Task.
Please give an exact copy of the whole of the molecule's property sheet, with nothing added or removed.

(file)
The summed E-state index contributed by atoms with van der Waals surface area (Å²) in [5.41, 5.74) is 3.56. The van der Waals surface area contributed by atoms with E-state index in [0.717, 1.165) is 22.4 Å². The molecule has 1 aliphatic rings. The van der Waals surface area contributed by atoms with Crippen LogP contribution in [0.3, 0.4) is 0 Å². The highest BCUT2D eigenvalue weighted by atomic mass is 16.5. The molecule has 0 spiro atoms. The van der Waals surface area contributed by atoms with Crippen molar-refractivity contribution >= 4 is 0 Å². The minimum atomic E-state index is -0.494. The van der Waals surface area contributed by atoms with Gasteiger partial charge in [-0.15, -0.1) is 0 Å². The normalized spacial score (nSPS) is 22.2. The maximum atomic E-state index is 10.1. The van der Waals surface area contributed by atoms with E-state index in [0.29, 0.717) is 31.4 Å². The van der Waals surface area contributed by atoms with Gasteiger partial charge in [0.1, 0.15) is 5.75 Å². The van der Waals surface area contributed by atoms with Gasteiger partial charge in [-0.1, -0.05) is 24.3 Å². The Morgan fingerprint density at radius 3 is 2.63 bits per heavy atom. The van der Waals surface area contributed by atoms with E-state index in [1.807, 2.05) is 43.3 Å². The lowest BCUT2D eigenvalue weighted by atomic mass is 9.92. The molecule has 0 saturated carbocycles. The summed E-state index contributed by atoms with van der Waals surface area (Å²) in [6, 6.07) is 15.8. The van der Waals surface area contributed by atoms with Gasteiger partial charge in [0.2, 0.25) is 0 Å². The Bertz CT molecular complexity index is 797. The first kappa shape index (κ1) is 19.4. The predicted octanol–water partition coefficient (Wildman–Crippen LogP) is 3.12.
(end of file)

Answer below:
The summed E-state index contributed by atoms with van der Waals surface area (Å²) in [5.41, 5.74) is 3.56. The van der Waals surface area contributed by atoms with E-state index in [0.717, 1.165) is 22.4 Å². The molecule has 1 aliphatic rings. The van der Waals surface area contributed by atoms with Crippen LogP contribution in [0.3, 0.4) is 0 Å². The highest BCUT2D eigenvalue weighted by atomic mass is 16.5. The molecule has 0 spiro atoms. The van der Waals surface area contributed by atoms with Crippen molar-refractivity contribution >= 4 is 0 Å². The minimum atomic E-state index is -0.494. The van der Waals surface area contributed by atoms with Gasteiger partial charge in [-0.15, -0.1) is 0 Å². The normalized spacial score (nSPS) is 22.2. The maximum atomic E-state index is 10.1. The van der Waals surface area contributed by atoms with E-state index in [0.29, 0.717) is 31.4 Å². The van der Waals surface area contributed by atoms with Gasteiger partial charge in [0.1, 0.15) is 5.75 Å². The van der Waals surface area contributed by atoms with Gasteiger partial charge in [-0.1, -0.05) is 24.3 Å². The Morgan fingerprint density at radius 3 is 2.63 bits per heavy atom. The van der Waals surface area contributed by atoms with E-state index in [1.807, 2.05) is 43.3 Å². The lowest BCUT2D eigenvalue weighted by atomic mass is 9.92. The molecule has 0 saturated carbocycles. The summed E-state index contributed by atoms with van der Waals surface area (Å²) in [6, 6.07) is 15.8. The van der Waals surface area contributed by atoms with Gasteiger partial charge in [0.2, 0.25) is 0 Å². The Bertz CT molecular complexity index is 797. The first kappa shape index (κ1) is 19.4. The predicted octanol–water partition coefficient (Wildman–Crippen LogP) is 3.12.